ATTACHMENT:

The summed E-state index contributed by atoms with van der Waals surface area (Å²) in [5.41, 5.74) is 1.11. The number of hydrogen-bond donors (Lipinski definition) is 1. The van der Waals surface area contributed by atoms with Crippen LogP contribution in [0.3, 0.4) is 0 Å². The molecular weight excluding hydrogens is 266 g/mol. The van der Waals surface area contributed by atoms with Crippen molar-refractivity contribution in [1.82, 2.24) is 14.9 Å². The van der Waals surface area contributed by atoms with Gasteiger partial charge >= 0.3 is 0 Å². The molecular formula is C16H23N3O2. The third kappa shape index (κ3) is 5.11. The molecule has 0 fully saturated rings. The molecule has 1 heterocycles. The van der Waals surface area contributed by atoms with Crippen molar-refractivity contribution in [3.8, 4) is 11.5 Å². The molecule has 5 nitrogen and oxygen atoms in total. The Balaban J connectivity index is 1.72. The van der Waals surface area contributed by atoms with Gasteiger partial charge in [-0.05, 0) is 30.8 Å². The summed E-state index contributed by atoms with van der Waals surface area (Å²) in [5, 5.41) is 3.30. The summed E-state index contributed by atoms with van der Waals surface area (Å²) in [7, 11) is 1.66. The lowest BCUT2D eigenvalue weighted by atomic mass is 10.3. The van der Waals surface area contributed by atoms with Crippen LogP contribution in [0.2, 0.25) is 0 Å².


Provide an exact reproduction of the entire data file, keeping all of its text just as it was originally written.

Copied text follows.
The summed E-state index contributed by atoms with van der Waals surface area (Å²) in [5.41, 5.74) is 1.11. The number of hydrogen-bond donors (Lipinski definition) is 1. The van der Waals surface area contributed by atoms with Crippen LogP contribution in [0.3, 0.4) is 0 Å². The molecular weight excluding hydrogens is 266 g/mol. The van der Waals surface area contributed by atoms with Crippen molar-refractivity contribution in [1.82, 2.24) is 14.9 Å². The van der Waals surface area contributed by atoms with Gasteiger partial charge >= 0.3 is 0 Å². The molecular formula is C16H23N3O2. The third kappa shape index (κ3) is 5.11. The molecule has 0 fully saturated rings. The molecule has 1 heterocycles. The van der Waals surface area contributed by atoms with Crippen molar-refractivity contribution in [3.8, 4) is 11.5 Å². The molecule has 5 nitrogen and oxygen atoms in total. The Balaban J connectivity index is 1.72. The van der Waals surface area contributed by atoms with Gasteiger partial charge in [-0.05, 0) is 30.8 Å². The summed E-state index contributed by atoms with van der Waals surface area (Å²) in [5, 5.41) is 3.30. The summed E-state index contributed by atoms with van der Waals surface area (Å²) in [7, 11) is 1.66. The lowest BCUT2D eigenvalue weighted by atomic mass is 10.3. The van der Waals surface area contributed by atoms with Crippen LogP contribution in [0.2, 0.25) is 0 Å².